Verisk’s innovative voice analysis could save insurers millions in lost premiums
Verisk’s Tobacco Usage Propensity Model offers the life industry a two-prong solution: It can assist in substantially reducing the number of lab tests insurers order in the underwriting process, while simultaneously helping tackle the $10 billion problem of smoker nondisclosure.
In this Movers & Shakers Q&A, we interview Nick Irwin, director of life insurance underwriting products, about Verisk’s patent-pending voice technology that pairs with other data assets to help identify, with a high degree of accuracy, individuals who may have misreported their tobacco usage status when applying for life insurance.
What spurred the development of Verisk’s Tobacco Usage Propensity Model?
Tobacco usage nondisclosure has been a long-standing issue in the life industry, and many models have been developed historically that attempted to address this issue. Verisk has estimated that the life industry loses $10 billion of premium every three years from tobacco usage nondisclosure, and nearly half of all tobacco users fail to disclose their true status on their applications. In a survey we conducted with 15 insurers and reinsurers, tobacco use nondisclosure was confirmed as the respondents’ No. 1 issue.
Does Verisk’s Tobacco Usage Propensity Model use a science- and evidence-based approach?
Because our survey identified a clear need to address this nondisclosure problem, we invested quite a bit of resources in developing this technology. We started with multiday strategy sessions with our data scientists. When ideas began to surface of using voice to identify tobacco users, we brought on some medical doctors to further research the issue. They brought forth a number of peer-reviewed and evidence-based clinical studies that have documented smoking-based dysphonia — changes in the voice as a result of prolonged smoking.
Studies conducted in 2015 and 2017 both reported specific, significant variations in vocal patterns for smokers versus nonsmokers. In particular, the phonation of the sound “ah” is quite different for a smoker versus a nonsmoker. Our model gets that with a high degree of accuracy. Plus, we make quarterly updates to our model, and we are seeing more highly tuned performance with each iteration as we continue to collect more data to refine the model.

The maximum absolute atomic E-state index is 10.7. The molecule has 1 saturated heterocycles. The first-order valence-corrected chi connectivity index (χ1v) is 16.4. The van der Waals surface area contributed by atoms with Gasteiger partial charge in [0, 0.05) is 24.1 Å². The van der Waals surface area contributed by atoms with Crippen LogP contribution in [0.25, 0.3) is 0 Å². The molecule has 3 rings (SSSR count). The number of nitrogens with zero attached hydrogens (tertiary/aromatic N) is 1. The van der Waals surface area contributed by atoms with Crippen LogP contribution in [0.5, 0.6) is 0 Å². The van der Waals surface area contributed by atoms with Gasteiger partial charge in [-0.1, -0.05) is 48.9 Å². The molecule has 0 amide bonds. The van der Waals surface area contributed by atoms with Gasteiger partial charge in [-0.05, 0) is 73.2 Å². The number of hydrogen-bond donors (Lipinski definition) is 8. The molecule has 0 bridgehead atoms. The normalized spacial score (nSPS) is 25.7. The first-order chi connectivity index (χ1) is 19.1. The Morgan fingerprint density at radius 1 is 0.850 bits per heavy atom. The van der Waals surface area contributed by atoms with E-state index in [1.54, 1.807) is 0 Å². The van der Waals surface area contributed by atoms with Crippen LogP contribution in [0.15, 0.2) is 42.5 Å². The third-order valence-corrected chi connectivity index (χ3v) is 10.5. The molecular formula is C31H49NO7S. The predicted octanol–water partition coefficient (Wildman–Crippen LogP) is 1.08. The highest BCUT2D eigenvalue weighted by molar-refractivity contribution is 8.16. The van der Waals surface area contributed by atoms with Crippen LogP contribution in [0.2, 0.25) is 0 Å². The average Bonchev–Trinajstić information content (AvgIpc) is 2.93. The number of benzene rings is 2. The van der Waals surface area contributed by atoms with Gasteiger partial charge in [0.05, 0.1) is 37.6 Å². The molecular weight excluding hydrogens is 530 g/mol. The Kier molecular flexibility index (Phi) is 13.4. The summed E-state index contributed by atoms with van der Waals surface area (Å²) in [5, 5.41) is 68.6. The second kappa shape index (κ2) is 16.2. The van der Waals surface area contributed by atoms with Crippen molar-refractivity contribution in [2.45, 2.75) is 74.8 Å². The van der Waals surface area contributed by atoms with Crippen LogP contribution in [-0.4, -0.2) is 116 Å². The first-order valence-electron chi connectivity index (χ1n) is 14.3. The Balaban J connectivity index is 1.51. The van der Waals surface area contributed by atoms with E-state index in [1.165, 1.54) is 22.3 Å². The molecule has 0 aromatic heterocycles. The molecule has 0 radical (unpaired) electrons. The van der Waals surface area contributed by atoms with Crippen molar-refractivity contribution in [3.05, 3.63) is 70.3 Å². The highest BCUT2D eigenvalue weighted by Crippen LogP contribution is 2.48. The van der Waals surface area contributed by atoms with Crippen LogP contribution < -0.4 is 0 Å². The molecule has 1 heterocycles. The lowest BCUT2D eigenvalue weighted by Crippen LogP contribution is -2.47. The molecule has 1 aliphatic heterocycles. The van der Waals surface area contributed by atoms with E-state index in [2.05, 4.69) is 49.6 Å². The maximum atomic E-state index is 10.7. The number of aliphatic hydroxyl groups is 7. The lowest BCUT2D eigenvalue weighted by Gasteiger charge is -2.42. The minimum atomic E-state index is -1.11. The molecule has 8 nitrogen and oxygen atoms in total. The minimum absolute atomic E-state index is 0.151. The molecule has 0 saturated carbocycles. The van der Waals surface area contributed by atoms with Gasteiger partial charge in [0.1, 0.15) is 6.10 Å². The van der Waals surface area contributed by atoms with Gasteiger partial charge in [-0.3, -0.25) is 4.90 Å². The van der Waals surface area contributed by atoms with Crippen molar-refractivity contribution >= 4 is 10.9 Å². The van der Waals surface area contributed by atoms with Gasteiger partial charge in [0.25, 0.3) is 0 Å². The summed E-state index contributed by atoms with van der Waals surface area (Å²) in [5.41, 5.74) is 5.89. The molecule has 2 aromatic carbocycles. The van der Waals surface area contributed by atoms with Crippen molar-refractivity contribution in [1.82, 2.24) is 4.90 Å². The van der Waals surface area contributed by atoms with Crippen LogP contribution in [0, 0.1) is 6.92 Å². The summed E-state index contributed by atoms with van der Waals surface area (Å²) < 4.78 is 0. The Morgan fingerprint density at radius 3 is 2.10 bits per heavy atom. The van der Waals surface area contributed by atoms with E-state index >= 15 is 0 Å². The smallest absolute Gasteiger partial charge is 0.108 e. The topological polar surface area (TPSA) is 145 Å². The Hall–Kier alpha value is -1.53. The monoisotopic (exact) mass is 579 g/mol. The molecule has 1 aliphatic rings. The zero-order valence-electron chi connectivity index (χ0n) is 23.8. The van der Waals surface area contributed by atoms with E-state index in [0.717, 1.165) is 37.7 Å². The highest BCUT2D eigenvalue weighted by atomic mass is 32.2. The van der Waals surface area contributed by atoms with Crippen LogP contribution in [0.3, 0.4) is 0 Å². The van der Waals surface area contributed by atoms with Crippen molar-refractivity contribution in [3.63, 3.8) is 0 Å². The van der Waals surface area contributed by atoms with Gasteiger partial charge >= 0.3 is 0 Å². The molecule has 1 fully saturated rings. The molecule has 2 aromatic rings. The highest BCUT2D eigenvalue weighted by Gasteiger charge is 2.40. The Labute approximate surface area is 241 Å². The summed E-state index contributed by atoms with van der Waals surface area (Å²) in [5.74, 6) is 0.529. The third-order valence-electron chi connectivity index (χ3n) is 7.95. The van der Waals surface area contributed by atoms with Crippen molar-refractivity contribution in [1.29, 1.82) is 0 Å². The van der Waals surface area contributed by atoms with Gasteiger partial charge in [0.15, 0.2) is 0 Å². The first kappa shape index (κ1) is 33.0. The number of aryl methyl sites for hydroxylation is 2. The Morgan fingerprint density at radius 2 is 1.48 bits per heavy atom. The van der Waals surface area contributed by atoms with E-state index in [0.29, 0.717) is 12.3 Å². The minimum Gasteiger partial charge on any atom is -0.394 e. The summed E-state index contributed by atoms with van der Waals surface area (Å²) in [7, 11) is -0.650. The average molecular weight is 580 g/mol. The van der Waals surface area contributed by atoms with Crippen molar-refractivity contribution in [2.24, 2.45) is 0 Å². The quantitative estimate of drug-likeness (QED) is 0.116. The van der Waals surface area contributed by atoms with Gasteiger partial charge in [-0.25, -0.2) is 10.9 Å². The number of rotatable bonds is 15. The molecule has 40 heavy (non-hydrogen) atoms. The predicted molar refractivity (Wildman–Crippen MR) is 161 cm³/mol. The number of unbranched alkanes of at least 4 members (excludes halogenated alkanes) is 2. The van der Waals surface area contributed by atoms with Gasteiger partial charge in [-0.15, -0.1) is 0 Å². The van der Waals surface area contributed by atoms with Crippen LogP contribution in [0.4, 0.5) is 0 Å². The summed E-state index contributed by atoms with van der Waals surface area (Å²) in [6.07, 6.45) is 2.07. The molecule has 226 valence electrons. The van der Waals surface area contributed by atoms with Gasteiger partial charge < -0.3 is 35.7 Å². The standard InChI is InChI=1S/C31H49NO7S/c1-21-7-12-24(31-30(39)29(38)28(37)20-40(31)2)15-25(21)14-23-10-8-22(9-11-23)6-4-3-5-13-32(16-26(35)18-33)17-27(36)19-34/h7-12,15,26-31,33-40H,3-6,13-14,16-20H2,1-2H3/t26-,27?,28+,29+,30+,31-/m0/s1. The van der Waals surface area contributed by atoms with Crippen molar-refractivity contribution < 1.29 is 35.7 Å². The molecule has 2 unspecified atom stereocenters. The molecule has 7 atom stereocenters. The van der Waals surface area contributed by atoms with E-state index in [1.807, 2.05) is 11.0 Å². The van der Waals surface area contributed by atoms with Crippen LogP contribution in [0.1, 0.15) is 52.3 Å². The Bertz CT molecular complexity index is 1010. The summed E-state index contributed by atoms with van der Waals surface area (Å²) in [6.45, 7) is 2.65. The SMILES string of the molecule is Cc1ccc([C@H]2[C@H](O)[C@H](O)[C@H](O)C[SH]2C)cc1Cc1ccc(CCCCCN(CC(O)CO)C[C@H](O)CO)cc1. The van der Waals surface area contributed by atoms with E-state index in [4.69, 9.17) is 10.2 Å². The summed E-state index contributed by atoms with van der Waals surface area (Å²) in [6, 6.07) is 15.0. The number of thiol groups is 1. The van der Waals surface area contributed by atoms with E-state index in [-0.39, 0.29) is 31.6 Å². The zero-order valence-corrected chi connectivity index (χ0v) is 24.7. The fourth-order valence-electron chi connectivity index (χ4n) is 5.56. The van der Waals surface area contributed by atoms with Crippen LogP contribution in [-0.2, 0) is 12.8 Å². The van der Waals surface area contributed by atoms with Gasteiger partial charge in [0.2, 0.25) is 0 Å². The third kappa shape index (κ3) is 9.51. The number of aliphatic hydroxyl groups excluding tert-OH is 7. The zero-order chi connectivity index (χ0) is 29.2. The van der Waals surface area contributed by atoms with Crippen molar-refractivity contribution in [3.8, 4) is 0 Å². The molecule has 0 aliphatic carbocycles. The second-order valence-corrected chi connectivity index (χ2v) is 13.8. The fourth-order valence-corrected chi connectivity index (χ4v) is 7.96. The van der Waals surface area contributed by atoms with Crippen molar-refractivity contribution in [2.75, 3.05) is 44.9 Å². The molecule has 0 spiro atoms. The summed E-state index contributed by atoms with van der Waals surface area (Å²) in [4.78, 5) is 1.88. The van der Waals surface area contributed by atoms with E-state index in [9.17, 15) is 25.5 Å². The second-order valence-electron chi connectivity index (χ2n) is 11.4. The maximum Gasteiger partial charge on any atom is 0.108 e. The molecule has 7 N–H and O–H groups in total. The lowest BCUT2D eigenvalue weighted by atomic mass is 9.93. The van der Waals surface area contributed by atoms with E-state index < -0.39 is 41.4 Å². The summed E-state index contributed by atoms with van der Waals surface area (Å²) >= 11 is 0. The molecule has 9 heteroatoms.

How does the Tobacco Usage Propensity Model work?
The model leverages our patent-pending voice technology combined with several other variables to estimate the likelihood that an individual is a tobacco user. Those who receive a high likelihood score can be flagged by an insurer for possible traditional lab testing or further investigation. The voice model is actually an ensemble of several models leveraging both classical audio analytics techniques that closely mimic how humans perceive sound and modern techniques leveraging convolutional neural networks. The model has been trained and validated on data from Verisk-commissioned focus groups as well as from data collected from pilot insurers.
Is it relatively easy for insurers to fold the model into their current processes?
Voice samples are already routinely collected through the telemed process at many insurers, so for most of our users, no additional data collection is required. We do offer a vocal attestation web app for carriers without telemed. And because our voice model measures physiological changes rather than pure socioeconomic correlations, it can also help lower exposure to regulatory risks or concerns such as those related to unconscious bias.
By unlocking the power of voice analytics, Verisk has paved the way for an entirely novel method of overcoming smoker nondisclosure.
How would insurers incorporate Verisk’s Tobacco Usage Propensity Model?